3. Perry
    June 2, 2018 at 5:55 pm

    This same thing has been going on in Ohio for the last year or so. Essentially, politicians practicing medicine. But, what else is new?
    And, by the way, while it’s curbed actual prescriptions, I think the OD rate has gone up. Why? Because Mr. Jones can’t get his Percs, now he goes to the street for some elephant size dose of fentanyl.

  4. Jennifer Hollywood
    June 2, 2018 at 11:21 am

    My state also starts requiring us to look up patients on the PDMP before every opioid or benzodiazepine prescription as of July 1 this year. I already monitor any new or high risk patients. But now it’s required quarterly for ongoing scripts and for all new ones. . I am also stingy with these medicines already and have had many patients leave when I would not prescribe them. They also started doing background checks on doctors. So now I have to get fingerprinted to renew my medical license. The license I’ve had since 1994.

  5. Steve O'
    June 2, 2018 at 10:05 am

    I heard a brief and bittersweet joke that, of course, vanished when things really became horrific. Perhaps it serves as a test for a society the very bad stuff is still on the way. The joke is funny while times are still not that bad.

    Rabbi sits reading the Völkischer Beobachter, apparently enjoying it greatly.

    “Rabbi – how can you read that? Don’t you know it’s the Nazi newspaper rag?”

    Rabbi says, “You know, every day I worry about the coming threats, about oppression and intimidation of the Jewish people. It gets me down. So I read this rag, and it says, – look here! – ‘Jews are plotting to overthrow Nazism, Jews control international finance, Jews control the British Empire and America, yadda ya. You read that, it cheers you right up!”

    There was a time when that was real humor going around the Jewish communities. First funny, and then after a while, not funny at all, and forgotten.

    I think of the rabbi’s observation when I read “Doctors are the third leading cause of death, doctors are causing the opiate epidemic, the AMA is manipulating the public mind, doctors drive up healthcare costs.” Johns Hopkins study estimates that more than 250,000 Americans die each year from medical errors. On the CDC’s official list, that would rank just behind heart disease and cancer, which each took about 600,000 lives in 2014, and in front of respiratory disease, which caused about 150,000 deaths. Such power! Wouldn’t you think that everyone who wants wealth and power wishes to be a doctor?

    Come right in, and here you are, public. It is all yours.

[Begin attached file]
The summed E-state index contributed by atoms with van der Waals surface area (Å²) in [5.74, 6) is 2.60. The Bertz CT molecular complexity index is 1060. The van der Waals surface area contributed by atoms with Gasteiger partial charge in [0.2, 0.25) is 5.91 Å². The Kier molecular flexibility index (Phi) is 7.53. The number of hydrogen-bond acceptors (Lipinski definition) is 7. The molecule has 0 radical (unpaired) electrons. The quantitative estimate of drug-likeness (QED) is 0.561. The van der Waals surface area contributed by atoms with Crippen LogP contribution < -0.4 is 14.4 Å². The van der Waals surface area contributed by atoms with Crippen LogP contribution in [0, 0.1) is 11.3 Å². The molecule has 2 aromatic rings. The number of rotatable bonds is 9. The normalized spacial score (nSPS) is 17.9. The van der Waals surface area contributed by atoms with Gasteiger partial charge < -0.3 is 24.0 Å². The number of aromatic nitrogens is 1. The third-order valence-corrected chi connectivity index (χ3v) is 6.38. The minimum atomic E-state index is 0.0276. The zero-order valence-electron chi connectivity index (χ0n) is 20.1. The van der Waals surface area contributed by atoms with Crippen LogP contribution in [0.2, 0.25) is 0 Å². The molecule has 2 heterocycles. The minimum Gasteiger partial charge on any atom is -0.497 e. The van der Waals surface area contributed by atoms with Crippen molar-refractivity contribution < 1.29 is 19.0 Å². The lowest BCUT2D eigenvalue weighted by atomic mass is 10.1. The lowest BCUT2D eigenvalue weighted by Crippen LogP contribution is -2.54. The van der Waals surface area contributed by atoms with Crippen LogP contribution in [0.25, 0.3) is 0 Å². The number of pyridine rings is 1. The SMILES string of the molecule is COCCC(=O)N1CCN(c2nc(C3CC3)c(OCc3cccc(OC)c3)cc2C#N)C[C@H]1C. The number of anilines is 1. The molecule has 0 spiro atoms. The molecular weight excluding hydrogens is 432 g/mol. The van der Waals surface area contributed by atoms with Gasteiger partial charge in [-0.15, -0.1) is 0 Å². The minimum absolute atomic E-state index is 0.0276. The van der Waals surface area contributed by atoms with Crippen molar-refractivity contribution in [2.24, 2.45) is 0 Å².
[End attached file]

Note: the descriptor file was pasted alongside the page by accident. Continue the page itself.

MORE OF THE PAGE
6. Barb
    June 2, 2018 at 8:12 am

    Does sound like a bunch of BS. I do know of some hospital nurses who took Lortabs and Xanax while working. They got monthly prescriptions and if one ran out before the end of the month, she would borrow from another. Their drug screens were ‘passed’ as long as they had a prescription for their positives. I was appalled that these people were/are taking care of patients. I have had Lortab offered to me twice, once with a kidney stone (I refused it) and after oral surgery (didn’t need anything for pain). The one time in my life that I needed a few Tranxene, I was given Ludiomil (caused ten pound wt. gain/month until I stopped it) and Desyrel which caused two episodes of tachycardia. The second episode, I got out of the bed and went to the couch so that I would die sitting up. Talk about ‘over’ treating. The last Dr I saw, a few years ago, was aware that I was OD’ing on OTC NSAID’S and BC’s for pain and never offered anything else. Guess it’s better to have a patient eat their stomach up with OTC’s than give someone a few Lortabs. Yes, I’m bitter. Apparently I didn’t go the the ‘right’ Doctor. My husband left a dozen Lortabs when he died. I made them last five years. It was sweet relief when I did take one or half of one. I have less hope of getting pain relief now than years ago. That’s saying a lot. Disgusted.

    • Steve O'
      June 2, 2018 at 10:08 am

      I note that those are ancient drugs, mostly. I’ve never heard of them, other than by history. Your story makes me sad.

  7. John Parkin
    June 2, 2018 at 7:48 am

    Unfortunately our legislators aren’t equipped to practice medicine. The various medical societies, specialty associations and healthcare care corporations who advise government are dominated by physician/administrators who no longer practice real medicine. I often see ER patients with real post-op pain because their surgeons are afraid to prescribe adequate pain control. Our health care “system” is run by people who have little knowledge of what is happening on the front lines of health care.

    • Randy
      June 2, 2018 at 9:35 pm

      I’m a family doc and have avoiding prescribing narcotics many times when they probably would have been justified, and yeah some of those probably ended up in the ER. Every time I think about prescribing a narcotic I have to ask myself if the reasoning is rock solid enough that I will not get in trouble for prescribing it. Even then I am taking a chance. It sucks – the patients deserve better and so do we but I don’t see an answer here anytime soon.

      I think narcotics prescribing is at a 10-year low but OD’s were up 30% last year. That ought to tell our leaders something but they continue to focus on physicians and prescription meds.